When ex-Gawker staff writer Dayna Evans went public at Medium with concerns about the way that women employees are treated at her former company, her story seemed sadly familiar to too many working women, and not just those in media. Twitter was flooded with comments from women who had experienced subtle but powerful sexism in their careers, much of it falling along the lines that Ms. Evans describes: male colleagues who are supportive of gender equality in the workplace in general but who fail to see specific incidents as examples of sexism, a lack of transparency that hinders efforts to establish pay equity, a tendency for women to get sorted into thankless middle management positions, and a lack of mentorship for younger female staffers in comparison to their male counterparts.
The sexism Ms. Evans describes is “soft”—not obviously sexist, but functionally unequal, not so much active exclusion or unwanted sexual advance but a quietly undermining difference in conditions for men and women. That very softness makes it more difficult to identify and correct than old-fashioned workplace sexism.
In so many contexts, racial and gender inequalities are still discussed in individual, emotional, and social terms, rather than in material and structural terms, and the result has been a failure to recognize both the depth of the problem and potential solutions.
To be clear, the modern workplace is still grimy with old-fashioned sexism and harassment. But as we attempt to improve upon the limited progress we’ve made in the workplace, addressing the kind of implicit biases and inequalities that Ms. Evans discusses will be essential.
The question is: Why have these conditions persisted, even at a company filled with progressives, and in a New York media scene that should be one of the most feminist workplace contexts imaginable? As in so many other things, I suspect that the reason is a lack of structural thinking in addressing the problem. In so many contexts, racial and gender inequalities are still discussed in individual, emotional, and social terms, rather than in material and structural terms, and the result has been a failure to recognize both the depth of the problem and potential solutions. Testimonials like that written by Ms. Evans are an important part of recognizing the structural nature of institutionalized sexism.
Workplace politics are particularly susceptible to the contemporary tendency to individualize political conflict. Such politics play out every day in real time, and they are inherently bound up with the interpersonal relationships that are part of the working world. It can be difficult for individuals to know when a particular interaction ceases to be a matter of personal friction and becomes a matter of workplace sexism. Worse, it’s always easy for people in authority to dismiss such claims under the aegis of interpersonal difficulties. Look at the case of Ellen Pao, whose unsuccessful sex discrimination lawsuit was represented by former employer, venture capital firm Kleiner, Perkins, Caufield and Byers, as a mere conflict in sensibilities. This is part of what makes Ms. Evans’ piece brave: in any given case of perceived gender inequality in the workplace, it’s usually safest for a woman employee simply to say nothing, given the way plausible deniability is baked into these conversations.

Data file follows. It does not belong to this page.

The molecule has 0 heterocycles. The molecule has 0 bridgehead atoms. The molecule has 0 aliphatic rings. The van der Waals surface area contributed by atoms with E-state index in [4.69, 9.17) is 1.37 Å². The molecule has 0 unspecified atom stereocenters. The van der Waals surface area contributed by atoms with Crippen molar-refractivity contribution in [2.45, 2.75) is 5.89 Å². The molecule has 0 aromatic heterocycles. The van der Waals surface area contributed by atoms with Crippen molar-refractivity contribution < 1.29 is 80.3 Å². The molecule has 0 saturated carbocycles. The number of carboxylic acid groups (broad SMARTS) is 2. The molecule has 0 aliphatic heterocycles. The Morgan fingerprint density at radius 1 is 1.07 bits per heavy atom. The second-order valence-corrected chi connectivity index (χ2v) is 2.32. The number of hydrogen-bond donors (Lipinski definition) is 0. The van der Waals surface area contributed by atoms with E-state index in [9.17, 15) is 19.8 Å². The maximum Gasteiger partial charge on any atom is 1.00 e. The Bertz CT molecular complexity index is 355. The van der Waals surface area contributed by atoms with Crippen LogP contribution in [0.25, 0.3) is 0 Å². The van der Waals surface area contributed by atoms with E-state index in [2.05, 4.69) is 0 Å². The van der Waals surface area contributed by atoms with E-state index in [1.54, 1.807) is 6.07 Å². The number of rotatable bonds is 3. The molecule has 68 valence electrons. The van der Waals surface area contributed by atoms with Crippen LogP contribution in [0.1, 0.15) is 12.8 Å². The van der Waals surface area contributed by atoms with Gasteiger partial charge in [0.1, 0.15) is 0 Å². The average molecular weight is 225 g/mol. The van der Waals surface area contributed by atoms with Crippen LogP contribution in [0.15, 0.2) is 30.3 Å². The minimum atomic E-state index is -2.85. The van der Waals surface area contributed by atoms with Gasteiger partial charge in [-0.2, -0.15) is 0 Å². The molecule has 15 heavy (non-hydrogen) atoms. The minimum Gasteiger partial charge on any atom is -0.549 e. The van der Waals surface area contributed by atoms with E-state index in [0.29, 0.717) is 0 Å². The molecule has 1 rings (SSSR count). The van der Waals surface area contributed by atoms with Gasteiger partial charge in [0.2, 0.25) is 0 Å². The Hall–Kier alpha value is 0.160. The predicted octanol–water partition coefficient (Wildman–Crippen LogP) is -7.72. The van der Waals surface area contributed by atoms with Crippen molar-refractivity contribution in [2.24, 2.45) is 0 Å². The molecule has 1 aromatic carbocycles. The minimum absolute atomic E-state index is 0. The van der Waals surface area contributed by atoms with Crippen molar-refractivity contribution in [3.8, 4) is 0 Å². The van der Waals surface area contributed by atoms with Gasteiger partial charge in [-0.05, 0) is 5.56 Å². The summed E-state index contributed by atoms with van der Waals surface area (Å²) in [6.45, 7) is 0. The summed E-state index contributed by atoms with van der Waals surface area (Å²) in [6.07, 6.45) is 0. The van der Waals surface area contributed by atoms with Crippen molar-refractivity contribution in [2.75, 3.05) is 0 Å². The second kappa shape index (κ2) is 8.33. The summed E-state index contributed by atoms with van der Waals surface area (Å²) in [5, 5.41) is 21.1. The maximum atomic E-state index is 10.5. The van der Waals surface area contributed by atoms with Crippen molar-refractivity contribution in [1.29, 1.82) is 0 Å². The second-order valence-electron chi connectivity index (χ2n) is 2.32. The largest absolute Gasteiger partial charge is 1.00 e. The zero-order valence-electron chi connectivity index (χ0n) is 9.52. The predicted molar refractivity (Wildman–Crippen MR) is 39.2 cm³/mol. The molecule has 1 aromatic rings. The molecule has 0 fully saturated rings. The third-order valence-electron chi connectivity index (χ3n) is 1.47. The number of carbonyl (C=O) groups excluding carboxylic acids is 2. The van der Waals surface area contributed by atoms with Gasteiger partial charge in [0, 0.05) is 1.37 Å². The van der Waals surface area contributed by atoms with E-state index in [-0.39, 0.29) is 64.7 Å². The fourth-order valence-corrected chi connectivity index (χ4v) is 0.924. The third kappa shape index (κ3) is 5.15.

But sexism is endemic to working life for women. In particular, sexism makes it more difficult for women once they are already embedded in particular companies; that is, we’ve made real progress in getting women through the doors, but it remains remarkably difficult for women to advance once they’ve been hired. As woman have taken a commanding lead in higher education, they find increasing opportunities at the entry level. But in so many contexts, the glass ceiling endures. Crucial to understanding this problem is the fact that sexism can persist in offices in which no individual man seeks to actively discriminate against women. This is because sexism, like racism, is not a problem of mind, or of personality, or of language, or of attitude. Sexism is a structural facet of human society. It’s baked into our institutions; it’s part of the basic architecture of our systems. Under those conditions, it’s no wonder that progressive and well-intentioned colleagues can in fact perpetuate gender inequality.